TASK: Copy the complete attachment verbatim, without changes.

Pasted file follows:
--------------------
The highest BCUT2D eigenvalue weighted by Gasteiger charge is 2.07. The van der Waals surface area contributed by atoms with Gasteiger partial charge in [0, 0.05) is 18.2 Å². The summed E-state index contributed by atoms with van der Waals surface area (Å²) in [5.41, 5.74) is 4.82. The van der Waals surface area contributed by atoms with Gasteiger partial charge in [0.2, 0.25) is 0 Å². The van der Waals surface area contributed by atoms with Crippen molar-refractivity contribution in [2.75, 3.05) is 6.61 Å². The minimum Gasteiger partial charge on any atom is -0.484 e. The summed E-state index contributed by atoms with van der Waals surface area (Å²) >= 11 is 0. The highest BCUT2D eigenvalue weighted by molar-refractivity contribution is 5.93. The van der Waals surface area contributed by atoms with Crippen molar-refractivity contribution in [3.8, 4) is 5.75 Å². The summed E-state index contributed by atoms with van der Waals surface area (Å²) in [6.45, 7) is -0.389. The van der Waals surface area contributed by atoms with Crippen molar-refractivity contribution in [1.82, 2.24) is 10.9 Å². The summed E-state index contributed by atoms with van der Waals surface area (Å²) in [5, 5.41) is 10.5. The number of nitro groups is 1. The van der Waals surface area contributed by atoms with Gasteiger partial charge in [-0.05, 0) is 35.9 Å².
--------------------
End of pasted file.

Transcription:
The highest BCUT2D eigenvalue weighted by Gasteiger charge is 2.07. The van der Waals surface area contributed by atoms with Gasteiger partial charge in [0, 0.05) is 18.2 Å². The summed E-state index contributed by atoms with van der Waals surface area (Å²) in [5.41, 5.74) is 4.82. The van der Waals surface area contributed by atoms with Gasteiger partial charge in [0.2, 0.25) is 0 Å². The van der Waals surface area contributed by atoms with Crippen molar-refractivity contribution in [2.75, 3.05) is 6.61 Å². The minimum Gasteiger partial charge on any atom is -0.484 e. The summed E-state index contributed by atoms with van der Waals surface area (Å²) >= 11 is 0. The highest BCUT2D eigenvalue weighted by molar-refractivity contribution is 5.93. The van der Waals surface area contributed by atoms with Crippen molar-refractivity contribution in [3.8, 4) is 5.75 Å². The summed E-state index contributed by atoms with van der Waals surface area (Å²) in [6.45, 7) is -0.389. The van der Waals surface area contributed by atoms with Crippen molar-refractivity contribution in [1.82, 2.24) is 10.9 Å². The summed E-state index contributed by atoms with van der Waals surface area (Å²) in [5, 5.41) is 10.5. The number of nitro groups is 1. The van der Waals surface area contributed by atoms with Gasteiger partial charge in [-0.05, 0) is 35.9 Å².